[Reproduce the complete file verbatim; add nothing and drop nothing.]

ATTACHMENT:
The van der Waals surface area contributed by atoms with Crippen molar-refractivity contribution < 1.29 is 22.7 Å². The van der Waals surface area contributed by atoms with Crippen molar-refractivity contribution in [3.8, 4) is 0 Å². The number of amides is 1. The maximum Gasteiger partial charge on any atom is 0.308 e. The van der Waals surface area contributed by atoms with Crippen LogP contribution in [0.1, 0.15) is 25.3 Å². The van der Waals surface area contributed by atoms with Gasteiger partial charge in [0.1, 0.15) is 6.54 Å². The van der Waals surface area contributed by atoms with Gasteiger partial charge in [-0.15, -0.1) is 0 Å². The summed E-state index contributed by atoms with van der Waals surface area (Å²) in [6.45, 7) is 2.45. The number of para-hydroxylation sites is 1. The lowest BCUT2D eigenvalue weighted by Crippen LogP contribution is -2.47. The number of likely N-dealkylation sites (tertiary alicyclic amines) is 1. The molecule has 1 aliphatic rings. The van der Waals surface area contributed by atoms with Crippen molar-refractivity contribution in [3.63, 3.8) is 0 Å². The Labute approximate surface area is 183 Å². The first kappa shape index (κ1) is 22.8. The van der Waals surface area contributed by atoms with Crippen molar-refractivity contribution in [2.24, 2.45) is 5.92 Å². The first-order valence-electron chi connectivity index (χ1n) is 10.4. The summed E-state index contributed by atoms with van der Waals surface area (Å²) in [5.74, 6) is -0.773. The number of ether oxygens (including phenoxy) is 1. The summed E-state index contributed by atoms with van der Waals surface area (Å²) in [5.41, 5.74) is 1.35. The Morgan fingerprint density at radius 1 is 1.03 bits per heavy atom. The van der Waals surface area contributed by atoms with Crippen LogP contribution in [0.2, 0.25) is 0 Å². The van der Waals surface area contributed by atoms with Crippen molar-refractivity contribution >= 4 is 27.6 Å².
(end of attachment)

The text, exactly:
The van der Waals surface area contributed by atoms with Crippen molar-refractivity contribution < 1.29 is 22.7 Å². The van der Waals surface area contributed by atoms with Crippen molar-refractivity contribution in [3.8, 4) is 0 Å². The number of amides is 1. The maximum Gasteiger partial charge on any atom is 0.308 e. The van der Waals surface area contributed by atoms with Crippen LogP contribution in [0.1, 0.15) is 25.3 Å². The van der Waals surface area contributed by atoms with Gasteiger partial charge in [0.1, 0.15) is 6.54 Å². The van der Waals surface area contributed by atoms with Gasteiger partial charge in [-0.15, -0.1) is 0 Å². The summed E-state index contributed by atoms with van der Waals surface area (Å²) in [6.45, 7) is 2.45. The number of para-hydroxylation sites is 1. The lowest BCUT2D eigenvalue weighted by Crippen LogP contribution is -2.47. The number of likely N-dealkylation sites (tertiary alicyclic amines) is 1. The molecule has 1 aliphatic rings. The van der Waals surface area contributed by atoms with Crippen molar-refractivity contribution in [3.63, 3.8) is 0 Å². The Labute approximate surface area is 183 Å². The first kappa shape index (κ1) is 22.8. The van der Waals surface area contributed by atoms with Crippen molar-refractivity contribution in [2.24, 2.45) is 5.92 Å². The first-order valence-electron chi connectivity index (χ1n) is 10.4. The summed E-state index contributed by atoms with van der Waals surface area (Å²) in [5.74, 6) is -0.773. The number of ether oxygens (including phenoxy) is 1. The summed E-state index contributed by atoms with van der Waals surface area (Å²) in [5.41, 5.74) is 1.35. The Morgan fingerprint density at radius 1 is 1.03 bits per heavy atom. The van der Waals surface area contributed by atoms with Crippen LogP contribution in [0.2, 0.25) is 0 Å². The van der Waals surface area contributed by atoms with Crippen molar-refractivity contribution >= 4 is 27.6 Å².